What to taste for mid-autumn festival or just the moon cake?

The Moon Festival, or Md-Autumn Festival, is a harvest festival celebrated in many Asian countries, including Vietnam. Under the influence of China, the Moon Festival in Vietnam is held on the 15th day of the 8th month according to the lunar calendar (meaning Wednesday, October 4th this year according to the Gregorian calendar). The Vietnamese Moon Festival has changed quite a lot, taking a more modern approach rather than the traditional approach; however, the traditional food in Moon Festival is still being well preserved, of course, with a bit of modern twist to it. Enjoy Moon festival with Indochina tours and Vietnam

A variety of traditional mooncakes in Moon Festival

In Vietnamese, mooncakes are called “bánh trung thu” (with “bánh” means cakes, “trung” means mid, and “thu” means Autumn – quite a literal translation). A typical mooncake, under the influence of China, is a round pastry filled with fillings. A typical mooncake would be your palm size, with the shape perfectly formed using a mold.

In Vietnam, in additional to the type similar to that of Chinese called baked mooncakes (“bánh nướng”), sticky rice mooncakes (“bánh dẻo”) are also available. In fact, if you buy Vietnamese traditional mooncakes contained in a box, half will also be baked mooncakes, with the other half being sticky rice mooncakes. Other foods that are usually eaten together with mooncakes during Moon Festival are bananas, persimmons, green rice (“cốm”), watermelon, and grapefruit. A great Moon Festival’s food platter would have a dog made from grapefruit sections and pieces.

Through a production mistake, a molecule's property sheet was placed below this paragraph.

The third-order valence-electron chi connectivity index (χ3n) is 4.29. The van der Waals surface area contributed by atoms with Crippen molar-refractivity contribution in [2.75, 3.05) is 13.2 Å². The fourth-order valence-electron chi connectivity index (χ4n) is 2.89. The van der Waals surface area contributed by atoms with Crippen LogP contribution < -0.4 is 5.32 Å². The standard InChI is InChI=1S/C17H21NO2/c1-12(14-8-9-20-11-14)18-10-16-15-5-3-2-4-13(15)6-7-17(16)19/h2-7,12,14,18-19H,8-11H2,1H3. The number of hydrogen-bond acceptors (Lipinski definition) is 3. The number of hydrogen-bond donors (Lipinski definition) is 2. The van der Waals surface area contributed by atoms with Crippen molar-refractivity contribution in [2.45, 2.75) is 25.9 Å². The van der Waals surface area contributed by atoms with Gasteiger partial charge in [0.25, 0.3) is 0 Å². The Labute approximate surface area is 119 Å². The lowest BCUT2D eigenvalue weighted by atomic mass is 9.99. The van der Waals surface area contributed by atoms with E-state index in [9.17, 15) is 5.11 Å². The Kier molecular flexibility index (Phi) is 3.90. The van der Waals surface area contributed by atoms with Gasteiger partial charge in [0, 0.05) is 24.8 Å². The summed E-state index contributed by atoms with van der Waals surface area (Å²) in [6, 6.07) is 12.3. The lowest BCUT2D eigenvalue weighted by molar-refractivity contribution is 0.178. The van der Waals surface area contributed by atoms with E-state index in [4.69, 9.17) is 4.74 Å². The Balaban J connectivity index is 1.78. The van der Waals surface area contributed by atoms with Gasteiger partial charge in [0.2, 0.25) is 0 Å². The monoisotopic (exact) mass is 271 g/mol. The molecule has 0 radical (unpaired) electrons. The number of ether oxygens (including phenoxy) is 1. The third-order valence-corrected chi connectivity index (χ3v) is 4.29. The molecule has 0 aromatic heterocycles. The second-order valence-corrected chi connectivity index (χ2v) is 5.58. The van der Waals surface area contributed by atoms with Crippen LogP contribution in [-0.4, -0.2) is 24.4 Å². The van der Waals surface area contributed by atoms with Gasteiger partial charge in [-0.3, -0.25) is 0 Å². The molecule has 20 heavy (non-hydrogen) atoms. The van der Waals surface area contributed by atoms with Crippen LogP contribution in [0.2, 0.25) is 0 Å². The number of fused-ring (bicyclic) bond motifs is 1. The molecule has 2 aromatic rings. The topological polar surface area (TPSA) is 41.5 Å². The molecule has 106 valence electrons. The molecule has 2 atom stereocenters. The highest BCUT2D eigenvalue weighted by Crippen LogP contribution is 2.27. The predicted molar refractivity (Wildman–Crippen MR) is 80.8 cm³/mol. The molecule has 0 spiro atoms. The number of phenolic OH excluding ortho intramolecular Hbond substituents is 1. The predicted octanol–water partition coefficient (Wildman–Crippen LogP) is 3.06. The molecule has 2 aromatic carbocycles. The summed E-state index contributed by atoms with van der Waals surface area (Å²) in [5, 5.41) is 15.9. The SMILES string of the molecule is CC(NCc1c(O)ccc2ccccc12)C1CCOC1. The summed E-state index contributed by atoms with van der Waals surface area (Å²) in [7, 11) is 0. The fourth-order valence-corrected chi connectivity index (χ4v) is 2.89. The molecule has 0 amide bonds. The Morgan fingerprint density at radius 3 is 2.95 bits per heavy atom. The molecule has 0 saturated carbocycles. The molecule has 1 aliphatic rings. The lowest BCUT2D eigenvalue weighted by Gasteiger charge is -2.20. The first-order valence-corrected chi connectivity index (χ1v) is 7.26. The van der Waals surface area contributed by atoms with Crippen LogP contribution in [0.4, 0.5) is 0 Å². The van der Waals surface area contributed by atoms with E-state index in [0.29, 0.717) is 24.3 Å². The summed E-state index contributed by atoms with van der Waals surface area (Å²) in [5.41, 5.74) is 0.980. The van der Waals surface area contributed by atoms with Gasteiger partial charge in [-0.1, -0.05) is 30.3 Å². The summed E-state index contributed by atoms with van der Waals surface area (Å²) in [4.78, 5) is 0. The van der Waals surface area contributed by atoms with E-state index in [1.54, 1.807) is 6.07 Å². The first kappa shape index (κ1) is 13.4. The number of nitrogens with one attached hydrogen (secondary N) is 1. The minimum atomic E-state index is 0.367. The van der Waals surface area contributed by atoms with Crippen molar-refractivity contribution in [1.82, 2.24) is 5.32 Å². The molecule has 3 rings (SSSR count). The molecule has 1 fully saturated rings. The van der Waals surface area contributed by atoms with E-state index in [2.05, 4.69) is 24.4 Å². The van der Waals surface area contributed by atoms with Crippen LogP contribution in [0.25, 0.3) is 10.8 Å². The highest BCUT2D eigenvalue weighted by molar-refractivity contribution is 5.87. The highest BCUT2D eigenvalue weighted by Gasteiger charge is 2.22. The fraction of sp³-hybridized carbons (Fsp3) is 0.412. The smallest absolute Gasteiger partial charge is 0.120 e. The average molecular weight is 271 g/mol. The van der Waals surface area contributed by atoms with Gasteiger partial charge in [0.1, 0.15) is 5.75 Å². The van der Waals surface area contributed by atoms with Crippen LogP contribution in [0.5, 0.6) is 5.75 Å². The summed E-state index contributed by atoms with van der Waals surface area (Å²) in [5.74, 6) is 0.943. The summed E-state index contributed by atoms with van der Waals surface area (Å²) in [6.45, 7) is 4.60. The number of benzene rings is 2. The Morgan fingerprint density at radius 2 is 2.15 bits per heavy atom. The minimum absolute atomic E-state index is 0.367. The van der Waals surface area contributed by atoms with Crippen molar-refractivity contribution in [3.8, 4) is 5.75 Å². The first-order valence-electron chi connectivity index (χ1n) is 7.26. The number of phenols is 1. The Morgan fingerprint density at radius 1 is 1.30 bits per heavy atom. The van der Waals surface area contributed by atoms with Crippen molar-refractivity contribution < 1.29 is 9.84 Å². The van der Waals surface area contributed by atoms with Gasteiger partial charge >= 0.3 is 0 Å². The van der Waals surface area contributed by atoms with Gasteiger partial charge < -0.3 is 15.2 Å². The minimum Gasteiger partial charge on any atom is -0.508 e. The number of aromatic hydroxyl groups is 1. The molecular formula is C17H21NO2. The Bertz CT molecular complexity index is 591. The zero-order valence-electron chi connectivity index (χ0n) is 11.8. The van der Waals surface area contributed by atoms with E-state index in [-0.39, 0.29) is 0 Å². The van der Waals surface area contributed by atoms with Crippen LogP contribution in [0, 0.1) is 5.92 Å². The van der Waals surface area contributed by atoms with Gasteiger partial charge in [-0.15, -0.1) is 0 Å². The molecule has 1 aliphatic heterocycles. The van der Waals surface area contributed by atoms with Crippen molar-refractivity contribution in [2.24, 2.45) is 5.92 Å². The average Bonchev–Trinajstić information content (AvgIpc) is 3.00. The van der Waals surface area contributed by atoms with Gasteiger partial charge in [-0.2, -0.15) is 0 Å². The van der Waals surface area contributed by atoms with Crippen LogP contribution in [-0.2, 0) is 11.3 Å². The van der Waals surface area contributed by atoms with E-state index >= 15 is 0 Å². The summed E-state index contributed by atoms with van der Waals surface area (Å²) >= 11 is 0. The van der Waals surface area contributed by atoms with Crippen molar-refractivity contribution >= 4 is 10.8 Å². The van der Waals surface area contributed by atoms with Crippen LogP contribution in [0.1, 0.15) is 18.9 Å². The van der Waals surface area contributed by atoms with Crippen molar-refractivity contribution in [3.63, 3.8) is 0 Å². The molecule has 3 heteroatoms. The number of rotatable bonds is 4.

A traditional Moon Festival food table
A traditional Moon Festival food table- source: internet

Traditionally, the fillings of baked mooncakes include the following ingredients: dried candied fruits, roasted melon seeds, lime leaves, sugar, lard, lotus seeds, Chinese sausages, sesame seeds, roasted peanuts, etc. Baked mooncakes have a quite crusty outer layer (not dried!) with a roasted-like aroma. Due to its ingredients, the overall taste of baked mooncakes is sweet.

Traditional baked mooncakes
Traditional baked mooncakes- source: internet

Meanwhile, the fillings made for sticky rice mooncakes are less complicated. However, while the taste of baked mooncake’s crust is just a mild sweetness, a true Vietnamese sticky rice mooncakes would be (quite overly) sweet inside and out (there is a reason why these are called cakes anyway.) The ingredients for fillings are mung bean paste and/or lotus seed paste, with or without salted egg yolks.

Traditional sticky rice mooncakes
Traditional sticky rice mooncakes- source: internet

Besides the traditional square shapes, animal shaped baked and sticky rice mooncakes are also very popular, especially among the children. The most seen shapes are pigs (with their eyes made from black beans) and fish.

A modern twist towards the traditional food in Moon Festival

A modern twist applied to both types of Vietnamese mooncakes, and to both its shapes and fillings.

Due to its high-caloric nature, people like to make new fillings with less sugar, fat, and healthier ingredients. Crusts and fillings can be made (vegan) using matcha powder, cocoa powder, taro, pineapple, or even fruit jam. Instead of the sweet fillings, some people prefer savory ones, containing roasted chicken, jambon, Chinese sausages, and salted egg yolks. Modern mooncakes can vary in shapes and sizes.

With Japanese culture being widespread among the Vietnamese youth, mocha-like mooncakes have also been gaining its reputation.

In recent years, traditional mooncakes are slowly gaining back their popularity among Vietnamese people in general. Even though they are not that healthy for you, they are part of the Vietnamese traditions that should not be forgotten in any way. Eating a mooncake or two won’t put serious harm on your health, since we only celebrate Moon Festival once a year. If you are in Vietnam during this special occasion, don’t forget to give yourself this traditional food treat!

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